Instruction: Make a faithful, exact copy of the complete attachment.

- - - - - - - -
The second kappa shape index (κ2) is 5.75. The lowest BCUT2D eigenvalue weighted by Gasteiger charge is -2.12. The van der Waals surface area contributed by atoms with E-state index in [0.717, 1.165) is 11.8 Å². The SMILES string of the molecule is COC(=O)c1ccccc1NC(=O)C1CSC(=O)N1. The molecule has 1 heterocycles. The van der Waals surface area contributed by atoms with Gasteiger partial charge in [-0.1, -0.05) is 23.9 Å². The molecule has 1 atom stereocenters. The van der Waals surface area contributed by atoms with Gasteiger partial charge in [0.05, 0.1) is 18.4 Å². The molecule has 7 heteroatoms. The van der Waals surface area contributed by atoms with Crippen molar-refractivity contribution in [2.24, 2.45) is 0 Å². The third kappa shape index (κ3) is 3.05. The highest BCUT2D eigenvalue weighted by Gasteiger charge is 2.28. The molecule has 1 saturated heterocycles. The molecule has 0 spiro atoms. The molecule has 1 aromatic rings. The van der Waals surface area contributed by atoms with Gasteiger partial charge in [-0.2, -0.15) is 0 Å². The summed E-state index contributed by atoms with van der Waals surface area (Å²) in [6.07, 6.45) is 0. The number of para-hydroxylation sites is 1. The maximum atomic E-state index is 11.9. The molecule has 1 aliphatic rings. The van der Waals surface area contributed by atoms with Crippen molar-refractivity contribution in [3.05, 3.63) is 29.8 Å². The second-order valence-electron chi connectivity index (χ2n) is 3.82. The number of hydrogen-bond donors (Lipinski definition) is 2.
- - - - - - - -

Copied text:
The second kappa shape index (κ2) is 5.75. The lowest BCUT2D eigenvalue weighted by Gasteiger charge is -2.12. The van der Waals surface area contributed by atoms with E-state index in [0.717, 1.165) is 11.8 Å². The SMILES string of the molecule is COC(=O)c1ccccc1NC(=O)C1CSC(=O)N1. The molecule has 1 heterocycles. The van der Waals surface area contributed by atoms with Gasteiger partial charge in [-0.1, -0.05) is 23.9 Å². The molecule has 1 atom stereocenters. The van der Waals surface area contributed by atoms with Gasteiger partial charge in [0.05, 0.1) is 18.4 Å². The molecule has 7 heteroatoms. The van der Waals surface area contributed by atoms with Crippen molar-refractivity contribution in [2.24, 2.45) is 0 Å². The third kappa shape index (κ3) is 3.05. The highest BCUT2D eigenvalue weighted by Gasteiger charge is 2.28. The molecule has 1 saturated heterocycles. The molecule has 0 spiro atoms. The molecule has 1 aromatic rings. The van der Waals surface area contributed by atoms with Gasteiger partial charge in [-0.2, -0.15) is 0 Å². The summed E-state index contributed by atoms with van der Waals surface area (Å²) in [6.07, 6.45) is 0. The number of para-hydroxylation sites is 1. The maximum atomic E-state index is 11.9. The molecule has 1 aliphatic rings. The van der Waals surface area contributed by atoms with Crippen molar-refractivity contribution in [3.05, 3.63) is 29.8 Å². The second-order valence-electron chi connectivity index (χ2n) is 3.82. The number of hydrogen-bond donors (Lipinski definition) is 2.